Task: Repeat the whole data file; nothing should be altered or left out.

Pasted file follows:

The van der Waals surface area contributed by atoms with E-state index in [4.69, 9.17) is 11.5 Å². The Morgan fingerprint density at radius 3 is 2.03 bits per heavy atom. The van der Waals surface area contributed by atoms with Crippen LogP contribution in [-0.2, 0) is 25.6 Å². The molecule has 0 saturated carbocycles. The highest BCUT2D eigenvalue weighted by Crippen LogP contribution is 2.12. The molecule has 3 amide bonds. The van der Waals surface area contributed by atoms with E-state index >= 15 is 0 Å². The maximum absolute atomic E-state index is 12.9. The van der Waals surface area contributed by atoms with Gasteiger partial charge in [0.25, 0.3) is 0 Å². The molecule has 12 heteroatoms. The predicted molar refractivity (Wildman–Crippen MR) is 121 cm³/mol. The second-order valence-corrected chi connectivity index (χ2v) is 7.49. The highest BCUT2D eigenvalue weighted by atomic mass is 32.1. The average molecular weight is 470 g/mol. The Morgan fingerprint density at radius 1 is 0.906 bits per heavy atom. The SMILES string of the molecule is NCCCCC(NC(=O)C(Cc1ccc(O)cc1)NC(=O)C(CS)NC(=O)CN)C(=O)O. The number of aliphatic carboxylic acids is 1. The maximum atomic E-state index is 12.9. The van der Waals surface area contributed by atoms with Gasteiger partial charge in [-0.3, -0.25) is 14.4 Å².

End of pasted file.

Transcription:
The van der Waals surface area contributed by atoms with E-state index in [4.69, 9.17) is 11.5 Å². The Morgan fingerprint density at radius 3 is 2.03 bits per heavy atom. The van der Waals surface area contributed by atoms with Crippen LogP contribution in [-0.2, 0) is 25.6 Å². The molecule has 0 saturated carbocycles. The highest BCUT2D eigenvalue weighted by Crippen LogP contribution is 2.12. The molecule has 3 amide bonds. The van der Waals surface area contributed by atoms with E-state index >= 15 is 0 Å². The maximum absolute atomic E-state index is 12.9. The van der Waals surface area contributed by atoms with Gasteiger partial charge in [0.25, 0.3) is 0 Å². The molecule has 12 heteroatoms. The predicted molar refractivity (Wildman–Crippen MR) is 121 cm³/mol. The second-order valence-corrected chi connectivity index (χ2v) is 7.49. The highest BCUT2D eigenvalue weighted by atomic mass is 32.1. The average molecular weight is 470 g/mol. The Morgan fingerprint density at radius 1 is 0.906 bits per heavy atom. The SMILES string of the molecule is NCCCCC(NC(=O)C(Cc1ccc(O)cc1)NC(=O)C(CS)NC(=O)CN)C(=O)O. The number of aliphatic carboxylic acids is 1. The maximum atomic E-state index is 12.9. The van der Waals surface area contributed by atoms with Gasteiger partial charge in [-0.3, -0.25) is 14.4 Å².